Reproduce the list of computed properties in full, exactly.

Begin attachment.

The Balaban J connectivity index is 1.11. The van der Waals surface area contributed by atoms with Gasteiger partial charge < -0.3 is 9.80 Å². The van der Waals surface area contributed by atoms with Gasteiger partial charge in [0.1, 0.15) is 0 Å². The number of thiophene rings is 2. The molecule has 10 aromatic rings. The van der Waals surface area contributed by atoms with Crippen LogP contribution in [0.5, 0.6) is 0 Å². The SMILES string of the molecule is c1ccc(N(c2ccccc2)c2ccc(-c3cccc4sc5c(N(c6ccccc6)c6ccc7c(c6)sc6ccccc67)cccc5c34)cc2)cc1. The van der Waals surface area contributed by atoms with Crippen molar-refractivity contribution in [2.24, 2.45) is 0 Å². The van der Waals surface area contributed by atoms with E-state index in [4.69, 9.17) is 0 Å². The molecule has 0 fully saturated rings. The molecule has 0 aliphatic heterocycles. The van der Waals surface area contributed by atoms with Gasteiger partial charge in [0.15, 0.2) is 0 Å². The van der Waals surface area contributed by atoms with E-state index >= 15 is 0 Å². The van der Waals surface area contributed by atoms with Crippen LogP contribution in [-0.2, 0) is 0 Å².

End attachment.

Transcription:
The Balaban J connectivity index is 1.11. The van der Waals surface area contributed by atoms with Gasteiger partial charge < -0.3 is 9.80 Å². The van der Waals surface area contributed by atoms with Gasteiger partial charge in [0.1, 0.15) is 0 Å². The number of thiophene rings is 2. The molecule has 10 aromatic rings. The van der Waals surface area contributed by atoms with Crippen LogP contribution in [0.5, 0.6) is 0 Å². The SMILES string of the molecule is c1ccc(N(c2ccccc2)c2ccc(-c3cccc4sc5c(N(c6ccccc6)c6ccc7c(c6)sc6ccccc67)cccc5c34)cc2)cc1. The van der Waals surface area contributed by atoms with Crippen molar-refractivity contribution in [2.24, 2.45) is 0 Å². The van der Waals surface area contributed by atoms with E-state index in [4.69, 9.17) is 0 Å². The molecule has 0 fully saturated rings. The molecule has 0 aliphatic heterocycles. The van der Waals surface area contributed by atoms with Gasteiger partial charge in [0.15, 0.2) is 0 Å². The van der Waals surface area contributed by atoms with E-state index >= 15 is 0 Å². The van der Waals surface area contributed by atoms with Crippen LogP contribution in [-0.2, 0) is 0 Å².